Destiny 2: Vault Of Glass Is Returning, But Old Content Is Going Away
Bungie revealed details about how it'll shelf some Destiny 2 content in order to make room for future expansions.
Destiny 2 is getting a big new expansion this year with Beyond Light on September 22, but in addition to finding out what new stuff is coming into the game, Bungie has revealed how it'll be cycling out older content from the game. Starting in the fall, some destinations and content will be removed to shrink its size and make room for the new location of Europa and other content coming in the expansion.
Bungie revealed some of the details on its livestream detailing Beyond Light, where director Luke Smith explained the new "Destiny Content Vault." The DCV is where Bungie will shelf some content for periods of time, pulling it out while other content is cycled in. But the vault will also allow for Bungie to pull old Destiny 1 content and update it for Destiny 2, cycling it back into the game. The changes as to what content will be available in Destiny 2 will change once a year with the release of its next three fall expansions: Beyond Light in 2020, The Witch Queen in 2021, and Lightfall in 2022.
Smith confirmed after the livestream that one of the first things coming back to Destiny 2 from D1 is the Vault of Glass, Destiny 1's first raid. We're also seeing the return of the Cosmodrome, one of Destiny's first areas, along with its three original Strikes. Those pieces of content will come to the game with Beyond Light in the fall.
Leaving the game with the release of Beyond Light are several current destinations and their activities: Mars, Io, Titan, Mercury, and the Leviathan. Bungie says there will still be ways to earn Exotics linked to those destinations and their activities, though.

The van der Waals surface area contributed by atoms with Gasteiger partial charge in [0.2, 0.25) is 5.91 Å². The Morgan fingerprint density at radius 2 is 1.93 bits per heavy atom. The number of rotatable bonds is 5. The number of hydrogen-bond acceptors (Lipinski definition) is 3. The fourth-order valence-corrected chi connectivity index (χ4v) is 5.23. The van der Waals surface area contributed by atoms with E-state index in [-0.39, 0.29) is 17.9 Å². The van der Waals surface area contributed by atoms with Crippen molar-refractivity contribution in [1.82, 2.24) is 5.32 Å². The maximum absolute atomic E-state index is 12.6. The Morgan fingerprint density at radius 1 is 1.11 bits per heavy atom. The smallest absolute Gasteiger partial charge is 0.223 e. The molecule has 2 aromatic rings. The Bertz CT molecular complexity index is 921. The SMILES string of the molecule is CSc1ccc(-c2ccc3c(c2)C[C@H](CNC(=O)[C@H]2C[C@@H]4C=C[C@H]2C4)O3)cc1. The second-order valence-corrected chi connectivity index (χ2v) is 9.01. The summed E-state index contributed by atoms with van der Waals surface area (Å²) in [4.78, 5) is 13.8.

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Bungie says the DCV approach is a step to avoid letting Destiny 2 continue to grow until it becomes unmanageable. The idea is that the developer can remove some content to make way for new stuff so that the game client size doesn't grow exponentially, or make updates too difficult for the team to implement.
"We will always do our best to give early notice of what's being cycled into the DCV, to help you and your friends plan around how you want to complete your collections and build up your account before the new Destiny year starts," Bungie wrote on its website explaining the DCV. "The vast majority of content we choose to vault will also be from destinations and activities that have been free for all players for several months prior to their departure. For example: the Curse of Osiris campaign, which has been free since Shadowkeep launched in October 2019, and part of the Destiny 2 experience since December 2017, will go in the DCV later this year."
The rundown also includes other key details about what content will be available in Destiny 2's Year 4:
- There will be three raids playable this fall, including a new one set in the Deep Stone Crypt on Europa as part of the Beyond Light expansion.
- Available strikes will be based on a pool of possible strikes from active destinations. When a destination goes into the DCV, so too will its strikes.
- The PvP Map playlist will remain a curated 'best of' mixture of maps from Destiny 1 and 2.
- Gambit and Gambit Prime are being merged into a single mode, with their original armor visuals available to earn from the Drifter.
Of course, there are a lot of players who aren't excited about the idea of Destiny 2 content ever being reduced. Players are already wary of changes that are coming to the game--starting in the Season of Arrivals that kicked off on June 9, Bungie is starting to sunset past weapons and armor, putting a limit on how long they'll be viable in endgame content. Even though Bungie says placing some content in the DCV is necessary for the game to continue to grow, some see it as losing content they've paid for. Similarly, with a live game, less content means less variety of activities over time. For players who play frequently, the reduction in variety can make the game get stale more quickly.
As with everything Bungie has been doing in Destiny 2, however, the developer refers to the DCV as an experiment that will likely change over time, so we'll need to see how the system develops once Bungie implements it.